Writing about how crime rates in Britain continued to fall despite the economic slump and high youth unemployment, The Economist magazine last month was positive about the fact that rape was bucking the trend. This, the author argued, was a good sign, because it could suggest that rape - historically a grossly under-recorded crime - is being reported to the police more often.
Rape is the horrible secret most women keep to themselves. Even the more open societies such as Britain and the USA struggle to get victims to come forward and report their ordeal. A survey by Mumsnet, a social networking site that launched the "We Believe You" campaign last year, reveals that more than a third of British women who were surveyed had been subjected to some kind of sexual assault, and one in 10 had been raped.
While barely a third of British victims went to the police, another third told no one at all, not even their close friends about the incident. Nearly half of the respondents felt the legal system, media and the society in general were unsympathetic towards women who reported rape. Sounds familiar? Not really, because it is much worse at home.
Following the fatal gang rape in Delhi on December 16, our government tried to reform the system by stricter penalties (even death in most brutal cases), better-defined laws on sexual assaults, putting all rape cases in fast-track courts and fixing police's responsibility in registration and investigation of such cases.
Despite some blatant violations, such as the Delhi Police trying to hush up the rape of a five-year-old girl who was brutalised by her neighbour, and registering a case of abduction in the gang rape of a 13-year-old, these reforms have made possible a 158% jump in the number of rape cases registered in the city.
Even as more women and families of child abuse victims are feeling emboldened to come out and seek help, mere registration of cases can't get them justice. The Centre's advisory to set specialised sexual assault treatment units in government hospitals has not been followed. Rape victims are examined and treated in the same emergency rooms as other patients.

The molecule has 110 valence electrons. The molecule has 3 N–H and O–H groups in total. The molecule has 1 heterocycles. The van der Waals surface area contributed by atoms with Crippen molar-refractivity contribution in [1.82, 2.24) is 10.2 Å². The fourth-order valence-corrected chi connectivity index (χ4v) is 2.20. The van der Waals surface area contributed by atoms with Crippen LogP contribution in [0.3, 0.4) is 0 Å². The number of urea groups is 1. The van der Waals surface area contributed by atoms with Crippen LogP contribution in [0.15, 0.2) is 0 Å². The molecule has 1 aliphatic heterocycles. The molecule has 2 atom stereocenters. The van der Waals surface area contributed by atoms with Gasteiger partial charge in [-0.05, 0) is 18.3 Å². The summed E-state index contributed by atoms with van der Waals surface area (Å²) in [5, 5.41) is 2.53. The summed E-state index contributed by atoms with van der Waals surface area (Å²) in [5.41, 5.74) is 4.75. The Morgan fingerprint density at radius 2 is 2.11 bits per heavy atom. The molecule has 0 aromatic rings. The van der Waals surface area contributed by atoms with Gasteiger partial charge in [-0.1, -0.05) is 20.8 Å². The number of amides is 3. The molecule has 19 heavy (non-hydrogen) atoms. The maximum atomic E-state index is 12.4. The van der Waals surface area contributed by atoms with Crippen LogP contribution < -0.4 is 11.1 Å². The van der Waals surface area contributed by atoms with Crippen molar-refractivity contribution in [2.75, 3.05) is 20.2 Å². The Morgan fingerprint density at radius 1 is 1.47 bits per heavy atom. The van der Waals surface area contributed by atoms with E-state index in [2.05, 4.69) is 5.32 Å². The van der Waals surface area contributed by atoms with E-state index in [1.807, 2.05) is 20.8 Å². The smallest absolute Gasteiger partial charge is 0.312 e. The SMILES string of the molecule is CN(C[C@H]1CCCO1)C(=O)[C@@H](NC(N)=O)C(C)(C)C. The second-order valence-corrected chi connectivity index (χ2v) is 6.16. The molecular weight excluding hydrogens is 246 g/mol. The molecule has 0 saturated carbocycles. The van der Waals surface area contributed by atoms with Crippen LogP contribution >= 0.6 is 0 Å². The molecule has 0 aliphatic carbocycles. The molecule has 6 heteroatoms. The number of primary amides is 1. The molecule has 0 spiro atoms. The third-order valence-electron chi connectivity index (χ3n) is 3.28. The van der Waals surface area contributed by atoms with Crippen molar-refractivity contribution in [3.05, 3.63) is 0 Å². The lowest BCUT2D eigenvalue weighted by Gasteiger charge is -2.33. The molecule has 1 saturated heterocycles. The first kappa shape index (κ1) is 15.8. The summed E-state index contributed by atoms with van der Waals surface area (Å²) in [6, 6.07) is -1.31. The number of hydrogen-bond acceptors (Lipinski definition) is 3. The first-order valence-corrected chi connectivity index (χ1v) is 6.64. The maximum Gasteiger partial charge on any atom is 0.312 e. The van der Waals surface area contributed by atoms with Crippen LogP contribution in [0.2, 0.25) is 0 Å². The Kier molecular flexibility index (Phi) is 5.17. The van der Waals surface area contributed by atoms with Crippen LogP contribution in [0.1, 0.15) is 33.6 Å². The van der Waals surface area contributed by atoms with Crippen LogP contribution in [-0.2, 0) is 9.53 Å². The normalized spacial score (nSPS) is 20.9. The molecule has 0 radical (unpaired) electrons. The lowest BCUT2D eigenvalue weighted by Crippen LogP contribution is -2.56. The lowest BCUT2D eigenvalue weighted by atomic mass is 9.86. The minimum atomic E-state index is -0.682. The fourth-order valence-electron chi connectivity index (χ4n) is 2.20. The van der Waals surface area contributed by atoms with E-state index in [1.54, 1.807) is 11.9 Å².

The 13-year-old girl, since she was gang-raped last month, has attempted to kill herself thrice, the last time in the general ward at the All India Institute of Medical Sciences. Unable to cope up with the trauma, the prying eyes of other patients and their attendants in the open ward, she allegedly swallowed a cocktail of medicines but was saved by her sister. She was shifted to the psychiatry ward only the next day.
Endless rounds of police stations, the invasive and repetitive questioning, visits to victim's home by uniformed policemen, lack of proper counselling and delay in disbursal of financial compensation often make families of victims regret they reported the crime at all.
It is worse in cases of minor victims whose predators are often somebody known to them - neighbours, teachers, relatives or even fathers. Such cases are generally reported from lower income groups where financial and emotional help is required the most.
In Delhi, rape crisis intervention centres are running without adequate government support. Getting financial aid requires numerous approvals. The victim cannot get any money unless she has a bank account. Even interim help to cover basic expenses such as medicines and trips to hospital and police station is caught in bureaucratic delays.
Under-reporting of rapes emboldens rapists. It makes police crime charts look better. In our present system, it also helps rape victims escape the ordeal that is akin to getting raped a second time. Unless that changes, legal reforms or better policing alone cannot make the vulnerable feel secure.